We don't know when it's going to happen or who's going to do it, but someone's going to kill the Kindle. Or at the very least, many will try. That includes Samsung, who at CES announced two new e-book readers, the 6-inch E6 and 10-inch E10.
"We've used our expertise to create a high-quality e-book with today's on-the-go consumer in mind," said Young Bae, director of display marketing, Samsung Information Technology Division. "Samsung is addressing a common frustration that users experience with many of today's digital readers with a stylus that allows them to annotate their favorite works or take notes. Coupled with wireless functionality that enables sharing of content, this is a truly multi-faceted device."
The challenge for Samsung (and everyone else) is that just about everywhere you turn, someone is releasing an e-book reader. To stand out from the crowd, both of Samsung's upcoming units will come with handwriting capabilities, allowing users to write directly on the display with the built-in electromagnetic resonance (EMR) stylus pen.
Other features include low power consumption (Samsung claims just four hours of charge time is enough to last up to two weeks of use), Bluetooth, and Wi-Fi.
The E6 and E10 will be available in "early 2010" for $400 and $700 (yikes!), respectively.
This year’s CES is absolutely crawling with eReaders. The first real standout in that category is a demo unit from Liquavista with a full color display. This is not a LCD, though. Rather it’s more akin to the eInk screens we’re all familiar with. It could be the sort of device many people are hoping to see come to market.
The reader’s display uses the so called LiquavistaColor technology and electrowetting. This involves modifying the behavior of liquids on a solid surface by applying voltage. The display technology is impressive, but this is still just a prototype. Liquavista has preliminary plans for a late 2010/early 2011 launch. By that point though, many consumers may have already committed to an eReader platform.
A few more details have emerged regarding BenQ's upcoming e-book reader, which the company will call the nReader. In addition to launching the nReader in Taiwan next month, BenQ will push its device to China in February and then Japan in the second half of 2010, company president Jerry Wang said.
BenQ will also push out its e-book trading platform in Janaury. This will consist of over one million books available as free downloads, as well as anywhere from 3,000 to 4,000 new titles, 6,000 others in simplified Chinese, and about 30,000 Japanese language books.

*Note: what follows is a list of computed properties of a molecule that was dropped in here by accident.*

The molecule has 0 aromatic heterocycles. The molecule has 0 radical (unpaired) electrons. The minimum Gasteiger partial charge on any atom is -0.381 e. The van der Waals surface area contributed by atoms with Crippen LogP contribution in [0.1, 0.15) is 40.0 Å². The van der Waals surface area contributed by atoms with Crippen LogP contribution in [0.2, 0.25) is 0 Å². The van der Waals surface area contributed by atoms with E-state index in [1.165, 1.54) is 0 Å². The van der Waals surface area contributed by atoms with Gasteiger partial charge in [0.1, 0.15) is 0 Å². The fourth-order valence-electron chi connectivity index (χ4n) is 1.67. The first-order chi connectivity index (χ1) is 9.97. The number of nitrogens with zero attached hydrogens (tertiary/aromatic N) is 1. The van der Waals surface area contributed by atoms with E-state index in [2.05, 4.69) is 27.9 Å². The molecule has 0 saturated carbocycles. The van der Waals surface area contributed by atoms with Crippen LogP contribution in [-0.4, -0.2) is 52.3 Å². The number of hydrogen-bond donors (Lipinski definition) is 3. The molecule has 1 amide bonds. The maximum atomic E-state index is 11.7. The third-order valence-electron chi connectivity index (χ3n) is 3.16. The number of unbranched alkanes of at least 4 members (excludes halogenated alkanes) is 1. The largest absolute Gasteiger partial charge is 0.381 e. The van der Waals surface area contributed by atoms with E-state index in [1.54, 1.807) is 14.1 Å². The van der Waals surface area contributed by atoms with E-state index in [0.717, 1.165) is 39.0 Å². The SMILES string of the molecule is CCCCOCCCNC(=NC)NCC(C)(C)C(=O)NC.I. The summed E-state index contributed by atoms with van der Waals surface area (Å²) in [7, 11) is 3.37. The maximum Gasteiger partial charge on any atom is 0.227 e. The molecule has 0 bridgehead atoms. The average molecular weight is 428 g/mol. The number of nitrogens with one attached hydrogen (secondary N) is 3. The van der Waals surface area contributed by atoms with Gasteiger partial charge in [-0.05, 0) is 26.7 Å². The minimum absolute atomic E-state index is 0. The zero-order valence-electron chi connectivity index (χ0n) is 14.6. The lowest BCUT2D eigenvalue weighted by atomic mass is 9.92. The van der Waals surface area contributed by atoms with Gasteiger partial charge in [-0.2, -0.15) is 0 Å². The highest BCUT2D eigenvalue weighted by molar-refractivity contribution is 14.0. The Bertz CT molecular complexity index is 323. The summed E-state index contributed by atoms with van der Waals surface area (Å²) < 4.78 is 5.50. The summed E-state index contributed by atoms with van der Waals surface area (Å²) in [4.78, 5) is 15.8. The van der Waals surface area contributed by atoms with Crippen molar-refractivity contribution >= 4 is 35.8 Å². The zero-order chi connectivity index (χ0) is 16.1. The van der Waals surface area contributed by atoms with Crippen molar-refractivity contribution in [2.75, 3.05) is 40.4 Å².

Wang says he expects the e-reader market to jump to over three million units in 2009 and up to eight million in 2010. Of those, BenQ is hoping to ship 50,000 nReaders in Taiwan, 200,000 in China, and 300,000 globally, Wang added.
No word on when or if BenQ plans on pushing its nReader to the U.S. market.
In an increasingly overcrowded e-reader market, content will likely decide the ultimate winner. It worked for Apple, and Sony is hoping they are on track as well by signing new deals with News Corp to add content from the Wall Street Journal, MarketWatch, and the New York Post to its e-ink devices.
According to Reuters, Sony will offer monthly subscriptions to the Wall Street Journal for $14.99, MarketWatch for $10.99, and the New York Post for $9.99. It seems as though Sony believes the e-ink editions formatted for their devices can command a slight premium since the Wall Street Journal online can be viewed from any web browser for less than $8 a month at today’s prices. This represents a pretty significant price delta, but it likely has something to do with the additional formatting that needs to go into reorganizing the content for a smaller screen.
Exact sales numbers for e-ink devices are hard to hammer down, but analysts currently forecast the Kindle alone will bring home about $301.4 million in revenue for Amazon in 2009, and this number is expect to grow as high as $1.8 billion by 2012. Only time will tell if the Kindle will remain the dominant platform, but clearly its still anyone game at this point.
Which e-reader do you think has the potential to become the next iPod? Or will the market fragment the way PC’s did?
Most of use remember Packard Bell as a manufacturer of craptastic PCs from over a decade ago before the company packed its bags and headed off to Europe. Believe it or not, the company is still around (now owned by Acer), and according to the latest tech chatter, Packard Bell plans to poke its head into the e-book hardware market with a color e-book reader.
There aren't many details to go on at this point, other than it will sport a color display and is slated to ship in September 2010. The company also plans to start selling content, such as movies, music, e-books, and the like.
But that's not all Packard Bell plans to push through its manufacturing pipeline. The company is also apparently working on an 11.6-inch convertible netbook that will arrive in February. Details on this one also remain sparse, but from what we were able to dig up, the upcoming netbook will feature a rotating display and turn into a tablet with multitouch support.
Barnes & Noble has been criticized for seemingly rushing to market its Nook e-book reader before manufacturing could churn out enough units to satisfy demand, and already B&N has pushed back its anticipated preorder ship date several times. According to The New York Times, however, availability is the least of the Nook's problems.